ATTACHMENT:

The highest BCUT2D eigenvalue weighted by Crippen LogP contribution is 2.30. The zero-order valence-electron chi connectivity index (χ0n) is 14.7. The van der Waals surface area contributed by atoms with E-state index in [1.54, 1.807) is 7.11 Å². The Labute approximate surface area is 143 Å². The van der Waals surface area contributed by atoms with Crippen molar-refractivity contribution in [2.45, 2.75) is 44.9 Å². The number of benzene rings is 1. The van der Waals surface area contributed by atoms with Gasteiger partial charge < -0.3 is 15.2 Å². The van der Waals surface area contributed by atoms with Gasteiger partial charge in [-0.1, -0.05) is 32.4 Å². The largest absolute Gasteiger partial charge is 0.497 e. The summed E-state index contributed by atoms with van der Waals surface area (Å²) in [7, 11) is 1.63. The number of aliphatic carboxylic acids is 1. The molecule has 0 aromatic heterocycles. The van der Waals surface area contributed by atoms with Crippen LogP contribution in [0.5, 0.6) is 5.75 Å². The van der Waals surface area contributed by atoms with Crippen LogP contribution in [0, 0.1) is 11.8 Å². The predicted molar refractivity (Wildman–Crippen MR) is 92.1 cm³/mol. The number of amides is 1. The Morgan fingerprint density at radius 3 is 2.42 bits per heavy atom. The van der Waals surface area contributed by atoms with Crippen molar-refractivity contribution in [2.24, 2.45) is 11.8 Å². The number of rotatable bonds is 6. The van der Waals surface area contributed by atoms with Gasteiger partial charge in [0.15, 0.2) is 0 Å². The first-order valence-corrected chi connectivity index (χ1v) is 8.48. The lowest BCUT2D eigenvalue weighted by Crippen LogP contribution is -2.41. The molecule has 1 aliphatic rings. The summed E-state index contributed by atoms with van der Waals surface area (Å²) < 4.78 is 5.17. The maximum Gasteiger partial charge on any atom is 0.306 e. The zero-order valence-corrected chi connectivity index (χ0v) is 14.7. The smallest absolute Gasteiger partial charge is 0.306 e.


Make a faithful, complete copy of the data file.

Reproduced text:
The highest BCUT2D eigenvalue weighted by Crippen LogP contribution is 2.30. The zero-order valence-electron chi connectivity index (χ0n) is 14.7. The van der Waals surface area contributed by atoms with E-state index in [1.54, 1.807) is 7.11 Å². The Labute approximate surface area is 143 Å². The van der Waals surface area contributed by atoms with Crippen molar-refractivity contribution in [2.45, 2.75) is 44.9 Å². The number of benzene rings is 1. The van der Waals surface area contributed by atoms with Gasteiger partial charge < -0.3 is 15.2 Å². The van der Waals surface area contributed by atoms with Gasteiger partial charge in [-0.1, -0.05) is 32.4 Å². The largest absolute Gasteiger partial charge is 0.497 e. The summed E-state index contributed by atoms with van der Waals surface area (Å²) in [7, 11) is 1.63. The number of aliphatic carboxylic acids is 1. The molecule has 0 aromatic heterocycles. The van der Waals surface area contributed by atoms with Crippen LogP contribution in [0.5, 0.6) is 5.75 Å². The van der Waals surface area contributed by atoms with Crippen LogP contribution in [0, 0.1) is 11.8 Å². The predicted molar refractivity (Wildman–Crippen MR) is 92.1 cm³/mol. The number of amides is 1. The Morgan fingerprint density at radius 3 is 2.42 bits per heavy atom. The van der Waals surface area contributed by atoms with Crippen molar-refractivity contribution in [2.24, 2.45) is 11.8 Å². The number of rotatable bonds is 6. The van der Waals surface area contributed by atoms with Gasteiger partial charge in [0.15, 0.2) is 0 Å². The first-order valence-corrected chi connectivity index (χ1v) is 8.48. The lowest BCUT2D eigenvalue weighted by Crippen LogP contribution is -2.41. The molecule has 1 aliphatic rings. The summed E-state index contributed by atoms with van der Waals surface area (Å²) < 4.78 is 5.17. The maximum Gasteiger partial charge on any atom is 0.306 e. The zero-order valence-corrected chi connectivity index (χ0v) is 14.7. The smallest absolute Gasteiger partial charge is 0.306 e.